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A Change of Form and Place

"The same regions do not remain always sea or always land, but all change their condition in the course of time."

Aristotle, Meteorologica

      Compared to the scope of nature's history, our sense of time is nothing but miniscule. Our eye witness account of erosion is nothing more than mere handfuls of dust, considering the seemingly unfathomable transformations which our earth has undergone in its life. Even our most dearly held and most deeply imbedded collective memories are shadowed by the immense memory etched into the earth itself - its history of conflict and resolution, stillness and activity - revealed through its monumental scars, masses, and voids.
      We yearn to understand the immensity of this natural timeline and to read this evidence of its presence in the world around us. Our fascination with the ruins of human past and the records of human presence are prime examples. As we contemplate abandoned structures, hieroglyphics, and oral traditions, we not only view the content at hand, but also the weight of time. It is this awareness of distance and history that most perplexes us.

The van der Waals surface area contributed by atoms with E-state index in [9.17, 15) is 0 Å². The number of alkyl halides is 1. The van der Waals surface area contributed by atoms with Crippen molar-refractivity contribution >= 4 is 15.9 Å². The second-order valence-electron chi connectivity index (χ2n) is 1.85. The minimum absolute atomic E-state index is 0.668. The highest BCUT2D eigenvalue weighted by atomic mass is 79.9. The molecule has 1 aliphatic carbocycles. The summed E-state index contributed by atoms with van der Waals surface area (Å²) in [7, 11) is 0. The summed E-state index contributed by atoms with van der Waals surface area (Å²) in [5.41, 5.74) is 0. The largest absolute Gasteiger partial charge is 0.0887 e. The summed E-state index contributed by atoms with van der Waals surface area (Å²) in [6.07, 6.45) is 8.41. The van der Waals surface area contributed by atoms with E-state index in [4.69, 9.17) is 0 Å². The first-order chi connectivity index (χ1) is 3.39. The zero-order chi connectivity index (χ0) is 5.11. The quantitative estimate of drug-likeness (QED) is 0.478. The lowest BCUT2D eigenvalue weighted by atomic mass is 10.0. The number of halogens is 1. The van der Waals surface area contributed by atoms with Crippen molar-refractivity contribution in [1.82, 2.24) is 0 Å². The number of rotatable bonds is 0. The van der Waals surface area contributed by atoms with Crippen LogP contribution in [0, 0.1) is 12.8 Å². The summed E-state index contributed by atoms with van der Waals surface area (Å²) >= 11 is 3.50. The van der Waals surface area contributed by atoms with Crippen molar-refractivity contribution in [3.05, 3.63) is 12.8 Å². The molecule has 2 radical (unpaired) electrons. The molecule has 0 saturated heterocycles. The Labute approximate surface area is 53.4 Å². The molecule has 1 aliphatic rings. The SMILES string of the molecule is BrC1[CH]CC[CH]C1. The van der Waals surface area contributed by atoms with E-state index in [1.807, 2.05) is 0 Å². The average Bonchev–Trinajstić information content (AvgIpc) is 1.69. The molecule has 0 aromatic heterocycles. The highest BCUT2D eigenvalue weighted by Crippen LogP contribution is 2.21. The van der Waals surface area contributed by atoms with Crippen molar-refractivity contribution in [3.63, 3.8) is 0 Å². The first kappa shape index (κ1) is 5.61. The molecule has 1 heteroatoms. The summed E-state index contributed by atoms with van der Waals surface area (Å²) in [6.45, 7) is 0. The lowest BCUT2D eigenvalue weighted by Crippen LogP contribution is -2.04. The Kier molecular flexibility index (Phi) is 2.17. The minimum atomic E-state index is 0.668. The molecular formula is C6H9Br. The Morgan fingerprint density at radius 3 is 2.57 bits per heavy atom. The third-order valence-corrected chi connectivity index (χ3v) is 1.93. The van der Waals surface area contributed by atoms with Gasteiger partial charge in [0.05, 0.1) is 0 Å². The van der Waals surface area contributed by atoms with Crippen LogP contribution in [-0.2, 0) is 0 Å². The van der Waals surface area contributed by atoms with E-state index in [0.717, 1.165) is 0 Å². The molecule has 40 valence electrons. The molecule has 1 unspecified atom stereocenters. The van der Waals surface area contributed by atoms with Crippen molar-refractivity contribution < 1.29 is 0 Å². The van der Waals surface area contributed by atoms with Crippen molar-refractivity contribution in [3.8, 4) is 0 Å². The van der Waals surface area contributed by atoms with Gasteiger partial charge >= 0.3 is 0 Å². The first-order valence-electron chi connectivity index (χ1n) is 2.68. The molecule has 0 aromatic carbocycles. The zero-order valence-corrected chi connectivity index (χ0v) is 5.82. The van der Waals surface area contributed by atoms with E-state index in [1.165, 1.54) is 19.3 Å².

This is the human perspective - a view which, at most, illuminates less than .02% of earth's history. How can we begin to fathom the immensity of time which lies beyond it - beyond our conventional wisdom? The answer to the measurement of large change lies in large numbers. Only a small percentage of people understand the language of scientific time - the equations, numbers, and values which are more or less incomprehensible for the mathematically faint of heart.

     Yet, what of a simpler language? To what extent can we comprehend this larger scale of time through direct contact and interaction with its byproducts - the unassuming, every-day events, objects, formations, and expressions of the world around us? The ground beneath our feet, the water lapping at the shore, each tree and plant. Furthermore, can we see how one merges to the other? Can we experience the earth's heat and energy in the cooled lava of the sea floor? When that sea floor is subducted and transformed to mountains, can we still see its origin? In the detritus of the mountain in the form of erosion? In the bed of clay? Lastly, can we still catch a brief glimpse of this origin when holding a shaped and fired bowl?

Mitch IburgComment